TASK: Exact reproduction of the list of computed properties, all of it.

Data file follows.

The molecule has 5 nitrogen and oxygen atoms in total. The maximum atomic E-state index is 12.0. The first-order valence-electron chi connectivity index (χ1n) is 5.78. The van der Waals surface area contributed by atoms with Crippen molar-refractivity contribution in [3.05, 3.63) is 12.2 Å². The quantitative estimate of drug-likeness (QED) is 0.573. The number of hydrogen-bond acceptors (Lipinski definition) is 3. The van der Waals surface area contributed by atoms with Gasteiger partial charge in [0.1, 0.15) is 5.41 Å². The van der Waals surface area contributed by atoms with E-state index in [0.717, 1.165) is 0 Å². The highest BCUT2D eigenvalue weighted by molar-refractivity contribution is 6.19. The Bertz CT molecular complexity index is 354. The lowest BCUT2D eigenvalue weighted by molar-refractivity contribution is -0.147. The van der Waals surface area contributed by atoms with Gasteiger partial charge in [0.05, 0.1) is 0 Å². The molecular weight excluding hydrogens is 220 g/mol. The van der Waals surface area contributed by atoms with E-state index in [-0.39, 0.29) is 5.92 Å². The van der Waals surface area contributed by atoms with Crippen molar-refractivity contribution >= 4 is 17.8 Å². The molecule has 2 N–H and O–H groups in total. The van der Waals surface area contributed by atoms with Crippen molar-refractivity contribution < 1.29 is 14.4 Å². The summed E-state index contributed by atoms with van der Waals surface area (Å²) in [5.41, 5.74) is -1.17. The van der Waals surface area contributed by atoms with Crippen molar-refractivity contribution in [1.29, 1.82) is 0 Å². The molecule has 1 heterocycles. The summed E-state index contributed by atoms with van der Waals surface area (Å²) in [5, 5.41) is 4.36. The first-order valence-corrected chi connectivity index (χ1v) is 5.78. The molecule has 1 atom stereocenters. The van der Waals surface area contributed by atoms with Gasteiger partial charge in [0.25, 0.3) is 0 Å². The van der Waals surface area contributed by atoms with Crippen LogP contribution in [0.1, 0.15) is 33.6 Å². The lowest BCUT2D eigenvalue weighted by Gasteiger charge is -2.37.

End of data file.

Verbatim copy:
The molecule has 5 nitrogen and oxygen atoms in total. The maximum atomic E-state index is 12.0. The first-order valence-electron chi connectivity index (χ1n) is 5.78. The van der Waals surface area contributed by atoms with Crippen molar-refractivity contribution in [3.05, 3.63) is 12.2 Å². The quantitative estimate of drug-likeness (QED) is 0.573. The number of hydrogen-bond acceptors (Lipinski definition) is 3. The van der Waals surface area contributed by atoms with Gasteiger partial charge in [0.1, 0.15) is 5.41 Å². The van der Waals surface area contributed by atoms with E-state index in [0.717, 1.165) is 0 Å². The highest BCUT2D eigenvalue weighted by molar-refractivity contribution is 6.19. The Bertz CT molecular complexity index is 354. The lowest BCUT2D eigenvalue weighted by molar-refractivity contribution is -0.147. The van der Waals surface area contributed by atoms with Gasteiger partial charge in [0.05, 0.1) is 0 Å². The molecular weight excluding hydrogens is 220 g/mol. The van der Waals surface area contributed by atoms with E-state index in [-0.39, 0.29) is 5.92 Å². The van der Waals surface area contributed by atoms with Crippen molar-refractivity contribution >= 4 is 17.8 Å². The molecule has 2 N–H and O–H groups in total. The van der Waals surface area contributed by atoms with Crippen molar-refractivity contribution < 1.29 is 14.4 Å². The summed E-state index contributed by atoms with van der Waals surface area (Å²) in [5.41, 5.74) is -1.17. The van der Waals surface area contributed by atoms with Crippen molar-refractivity contribution in [1.29, 1.82) is 0 Å². The molecule has 1 heterocycles. The summed E-state index contributed by atoms with van der Waals surface area (Å²) in [5, 5.41) is 4.36. The first-order valence-corrected chi connectivity index (χ1v) is 5.78. The molecule has 1 atom stereocenters. The van der Waals surface area contributed by atoms with Gasteiger partial charge in [0.25, 0.3) is 0 Å². The van der Waals surface area contributed by atoms with Crippen LogP contribution in [0.1, 0.15) is 33.6 Å². The lowest BCUT2D eigenvalue weighted by Gasteiger charge is -2.37.